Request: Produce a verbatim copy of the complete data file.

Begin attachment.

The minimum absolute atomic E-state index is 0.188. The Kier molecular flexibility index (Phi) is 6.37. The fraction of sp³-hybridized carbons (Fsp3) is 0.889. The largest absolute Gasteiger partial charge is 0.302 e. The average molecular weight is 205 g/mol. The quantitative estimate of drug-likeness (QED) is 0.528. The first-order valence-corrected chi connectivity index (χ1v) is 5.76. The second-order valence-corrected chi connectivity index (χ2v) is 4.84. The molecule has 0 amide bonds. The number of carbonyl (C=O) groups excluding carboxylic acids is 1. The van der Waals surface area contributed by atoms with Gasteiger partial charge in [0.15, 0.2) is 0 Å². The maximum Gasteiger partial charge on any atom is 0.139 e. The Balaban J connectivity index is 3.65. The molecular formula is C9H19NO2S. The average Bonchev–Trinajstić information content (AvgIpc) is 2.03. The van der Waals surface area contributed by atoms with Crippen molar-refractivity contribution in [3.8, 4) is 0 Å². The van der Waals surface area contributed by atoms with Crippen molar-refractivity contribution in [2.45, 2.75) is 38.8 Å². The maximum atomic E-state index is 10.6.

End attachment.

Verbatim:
The minimum absolute atomic E-state index is 0.188. The Kier molecular flexibility index (Phi) is 6.37. The fraction of sp³-hybridized carbons (Fsp3) is 0.889. The largest absolute Gasteiger partial charge is 0.302 e. The average molecular weight is 205 g/mol. The quantitative estimate of drug-likeness (QED) is 0.528. The first-order valence-corrected chi connectivity index (χ1v) is 5.76. The second-order valence-corrected chi connectivity index (χ2v) is 4.84. The molecule has 0 amide bonds. The number of carbonyl (C=O) groups excluding carboxylic acids is 1. The van der Waals surface area contributed by atoms with Gasteiger partial charge in [0.15, 0.2) is 0 Å². The maximum Gasteiger partial charge on any atom is 0.139 e. The Balaban J connectivity index is 3.65. The molecular formula is C9H19NO2S. The average Bonchev–Trinajstić information content (AvgIpc) is 2.03. The van der Waals surface area contributed by atoms with Crippen molar-refractivity contribution in [3.8, 4) is 0 Å². The van der Waals surface area contributed by atoms with Crippen molar-refractivity contribution in [2.45, 2.75) is 38.8 Å². The maximum atomic E-state index is 10.6.